Martin Gardner and other scholars have shown the book to be filled with many parodies of Victorian popular culture, suggesting it belongs in spirit with Gilbert & Sullivan's Topsyturveydom.
Most of the book's adventures may have been based on and influenced by people, situations and buildings in Oxford and at Christ Church, e.g., the "Rabbit Hole," which symbolised the actual stairs in the back of the main hall in Christ Church. A carving of a griffon and rabbit, as seen in Ripon Cathedral, where Carroll's father was a canon, may have provided inspiration for the tale.
Since Carroll was a mathematician at Christ Church, it has been suggested that there are many references and mathematical concepts in both this story and Through the Looking-Glass; examples include:
- In chapter 1, "Down the Rabbit-Hole", in the midst of shrinking, Alice waxes philosophic concerning what final size she will end up as, perhaps "going out altogether, like a candle"; this pondering reflects the concept of a limit.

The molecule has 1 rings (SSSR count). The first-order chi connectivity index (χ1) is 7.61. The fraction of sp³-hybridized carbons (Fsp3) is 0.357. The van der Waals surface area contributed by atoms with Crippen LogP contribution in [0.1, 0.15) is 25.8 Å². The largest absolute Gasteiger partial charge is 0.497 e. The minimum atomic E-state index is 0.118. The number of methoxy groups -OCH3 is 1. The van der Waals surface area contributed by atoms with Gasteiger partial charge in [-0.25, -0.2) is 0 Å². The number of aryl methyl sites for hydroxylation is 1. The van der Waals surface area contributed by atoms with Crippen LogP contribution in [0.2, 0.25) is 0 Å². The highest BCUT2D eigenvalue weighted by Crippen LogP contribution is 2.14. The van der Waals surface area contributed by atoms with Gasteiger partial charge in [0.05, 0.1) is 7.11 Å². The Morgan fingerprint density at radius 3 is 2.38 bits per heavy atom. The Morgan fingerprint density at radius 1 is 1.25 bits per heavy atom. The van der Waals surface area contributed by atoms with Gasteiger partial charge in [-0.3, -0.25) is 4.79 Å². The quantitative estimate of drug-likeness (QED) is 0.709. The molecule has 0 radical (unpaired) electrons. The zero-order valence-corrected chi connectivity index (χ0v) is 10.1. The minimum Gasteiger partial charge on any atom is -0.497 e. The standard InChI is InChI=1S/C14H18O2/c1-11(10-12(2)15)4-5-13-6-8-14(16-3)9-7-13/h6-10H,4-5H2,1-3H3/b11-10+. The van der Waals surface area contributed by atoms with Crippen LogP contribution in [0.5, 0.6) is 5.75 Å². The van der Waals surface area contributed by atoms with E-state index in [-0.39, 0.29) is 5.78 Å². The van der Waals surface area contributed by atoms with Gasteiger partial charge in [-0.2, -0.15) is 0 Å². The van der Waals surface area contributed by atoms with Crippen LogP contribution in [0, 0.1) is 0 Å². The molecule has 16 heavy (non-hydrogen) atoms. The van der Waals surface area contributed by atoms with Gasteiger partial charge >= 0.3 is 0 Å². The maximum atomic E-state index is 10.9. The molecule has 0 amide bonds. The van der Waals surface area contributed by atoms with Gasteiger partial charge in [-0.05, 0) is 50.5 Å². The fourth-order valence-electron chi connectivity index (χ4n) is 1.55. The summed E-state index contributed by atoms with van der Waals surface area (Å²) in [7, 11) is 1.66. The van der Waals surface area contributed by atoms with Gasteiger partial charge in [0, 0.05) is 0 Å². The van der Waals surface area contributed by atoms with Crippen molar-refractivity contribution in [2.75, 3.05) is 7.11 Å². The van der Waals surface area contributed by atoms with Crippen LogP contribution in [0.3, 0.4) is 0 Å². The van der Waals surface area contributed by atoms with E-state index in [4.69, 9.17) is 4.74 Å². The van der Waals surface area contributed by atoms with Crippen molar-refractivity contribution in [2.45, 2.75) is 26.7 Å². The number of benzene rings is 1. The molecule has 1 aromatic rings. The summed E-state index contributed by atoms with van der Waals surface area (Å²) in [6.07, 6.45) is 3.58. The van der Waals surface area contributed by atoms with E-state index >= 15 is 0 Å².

- In chapter 2, "The Pool of Tears", Alice tries to perform multiplication but produces some odd results: "Let me see: four times five is twelve, and four times six is thirteen, and four times seven is—oh dear! I shall never get to twenty at that rate!" This explores the representation of numbers using different bases and positional numeral systems: 4 × 5 = 12 in base 18 notation, 4 × 6 = 13 in base 21 notation, and 4 × 7 could be 14 in base 24 notation. Continuing this sequence, going up three bases each time, the result will continue to be less than 20 in the corresponding base notation. (After 4 × 12 = 19 in Base 39, the product would be 4 × 13 = 1A in Base 42, then 1B, 1C, 1D, and so on.)
- In chapter 7, "A Mad Tea-Party", the March Hare, the Hatter, and the Dormouse give several examples in which the semantic value of a sentence A is not the same value of the converse of A (for example, "Why, you might just as well say that 'I see what I eat' is the same thing as 'I eat what I see'!"); in logic and mathematics, this is discussing a converse relation.
- Also in chapter 7, Alice ponders what it means when the changing of seats around the circular table places them back at the beginning. This is an observation of addition on the ring of integers modulo N.